In order to provide equitable outcomes for a growing diverse student population, it’s important that we truly examine our beliefs, actions, and instructional practices.
Culturally Responsive Teaching is more than simply celebrating diverse cultures or building strong relationships. It’s identifying our students’ varied perspectives and experiences in order to build bridges toward rigorous learning. It’s knowing yourself, your own assumptions and biases, and how these impact interactions with others.
If you are interested in learning strategies to interrupt systems of bias and inequity, and exploring methods for making learning more relevant and rigorous for students, this activity will serve as a pathway toward that goal. It will also create a greater sense of self-awareness and a renewed focus on inclusivity and equity for all students.
The purpose of this activity is to think about day-to-day interactions and the level of diversity with which you surround yourself. The diversity matrix linked in the activity will teach you to take notice of your environment”…and challenge you to consider how your interactions take shape, how you view other people, and how you view the world.”
- To examine your level of interaction with people of different identities
- To understand how we might enrich our cultural environment by getting to know people who belong to different groups
- To understand the impact of our environment on beliefs and actions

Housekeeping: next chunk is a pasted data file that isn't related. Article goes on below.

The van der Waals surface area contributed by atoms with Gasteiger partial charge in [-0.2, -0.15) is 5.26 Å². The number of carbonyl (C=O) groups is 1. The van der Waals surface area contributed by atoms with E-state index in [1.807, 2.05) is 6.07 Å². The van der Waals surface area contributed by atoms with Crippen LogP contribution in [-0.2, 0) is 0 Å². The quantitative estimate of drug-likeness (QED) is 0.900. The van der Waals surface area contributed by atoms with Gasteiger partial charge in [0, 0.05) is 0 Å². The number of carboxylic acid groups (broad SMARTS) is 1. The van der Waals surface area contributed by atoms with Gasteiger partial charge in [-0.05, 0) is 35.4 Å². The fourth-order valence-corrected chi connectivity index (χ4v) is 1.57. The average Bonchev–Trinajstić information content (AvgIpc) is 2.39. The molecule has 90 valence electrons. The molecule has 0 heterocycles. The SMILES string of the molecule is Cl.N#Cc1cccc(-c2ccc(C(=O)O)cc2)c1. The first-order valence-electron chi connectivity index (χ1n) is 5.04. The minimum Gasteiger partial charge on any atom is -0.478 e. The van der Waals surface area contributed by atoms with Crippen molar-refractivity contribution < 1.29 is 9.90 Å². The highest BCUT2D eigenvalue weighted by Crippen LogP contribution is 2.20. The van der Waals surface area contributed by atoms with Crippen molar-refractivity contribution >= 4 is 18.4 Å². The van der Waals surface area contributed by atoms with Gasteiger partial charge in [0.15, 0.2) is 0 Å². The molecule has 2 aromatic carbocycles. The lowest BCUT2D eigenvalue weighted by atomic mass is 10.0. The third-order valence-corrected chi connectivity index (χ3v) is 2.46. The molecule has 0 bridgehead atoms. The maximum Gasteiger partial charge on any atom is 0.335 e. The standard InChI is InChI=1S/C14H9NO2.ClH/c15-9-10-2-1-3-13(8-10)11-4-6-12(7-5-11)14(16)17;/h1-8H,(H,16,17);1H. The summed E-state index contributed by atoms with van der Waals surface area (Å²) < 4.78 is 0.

Steps and Talking Points:
- Begin by reflecting on the following questions:
- Do you interact with people of different races/identities?
- How diverse is the personal/professional circle in which you operate?
- Complete the Diversity Profile from Teaching Channel. Spend approximately 5 minutes completing.
- After you have completed the profile, converse with friends or colleagues to reflect on or discuss the questions below:”
- What did your visual representation show you? Did it confirm or contradict your initial statement?
- How might your interactions with people outside of your identity group affect your beliefs and actions? How might these interactions affect your work with students?
- What are the benefits of intercultural interaction?
- If you were to do this same activity with your students, how might their answers be similar or different from yours?
- What are some suggestions for people to increase their level of interaction with people who are different?
- What was it like to do this activity?
- What surprised you about your interactions?
- What are you taking away from this activity?
- Identify one or more commitments you will make to broaden your circle.
Adapted from A Booklet of Interactive Exercises to Explore Our Differences, Stockton University (2011)